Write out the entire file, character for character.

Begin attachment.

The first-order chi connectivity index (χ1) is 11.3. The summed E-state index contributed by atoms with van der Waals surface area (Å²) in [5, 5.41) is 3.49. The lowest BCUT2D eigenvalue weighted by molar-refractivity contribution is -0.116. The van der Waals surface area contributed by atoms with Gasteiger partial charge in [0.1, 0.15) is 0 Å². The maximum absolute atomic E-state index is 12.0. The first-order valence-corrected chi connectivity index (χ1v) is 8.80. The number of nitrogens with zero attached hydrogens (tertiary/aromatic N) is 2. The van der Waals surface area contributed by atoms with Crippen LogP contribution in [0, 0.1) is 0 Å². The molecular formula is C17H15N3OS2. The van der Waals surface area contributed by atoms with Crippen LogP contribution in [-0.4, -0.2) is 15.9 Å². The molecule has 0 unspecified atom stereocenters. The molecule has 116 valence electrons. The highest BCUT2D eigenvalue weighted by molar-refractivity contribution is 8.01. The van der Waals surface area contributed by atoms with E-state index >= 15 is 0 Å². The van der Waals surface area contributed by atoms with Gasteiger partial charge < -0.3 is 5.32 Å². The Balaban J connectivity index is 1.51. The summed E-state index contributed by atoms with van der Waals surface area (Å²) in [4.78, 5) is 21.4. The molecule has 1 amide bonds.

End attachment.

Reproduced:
The first-order chi connectivity index (χ1) is 11.3. The summed E-state index contributed by atoms with van der Waals surface area (Å²) in [5, 5.41) is 3.49. The lowest BCUT2D eigenvalue weighted by molar-refractivity contribution is -0.116. The van der Waals surface area contributed by atoms with Gasteiger partial charge in [0.1, 0.15) is 0 Å². The maximum absolute atomic E-state index is 12.0. The first-order valence-corrected chi connectivity index (χ1v) is 8.80. The number of nitrogens with zero attached hydrogens (tertiary/aromatic N) is 2. The van der Waals surface area contributed by atoms with Crippen LogP contribution in [0, 0.1) is 0 Å². The molecular formula is C17H15N3OS2. The van der Waals surface area contributed by atoms with Crippen LogP contribution in [-0.4, -0.2) is 15.9 Å². The molecule has 0 unspecified atom stereocenters. The molecule has 116 valence electrons. The highest BCUT2D eigenvalue weighted by molar-refractivity contribution is 8.01. The van der Waals surface area contributed by atoms with E-state index >= 15 is 0 Å². The van der Waals surface area contributed by atoms with Gasteiger partial charge < -0.3 is 5.32 Å². The Balaban J connectivity index is 1.51. The summed E-state index contributed by atoms with van der Waals surface area (Å²) in [4.78, 5) is 21.4. The molecule has 1 amide bonds.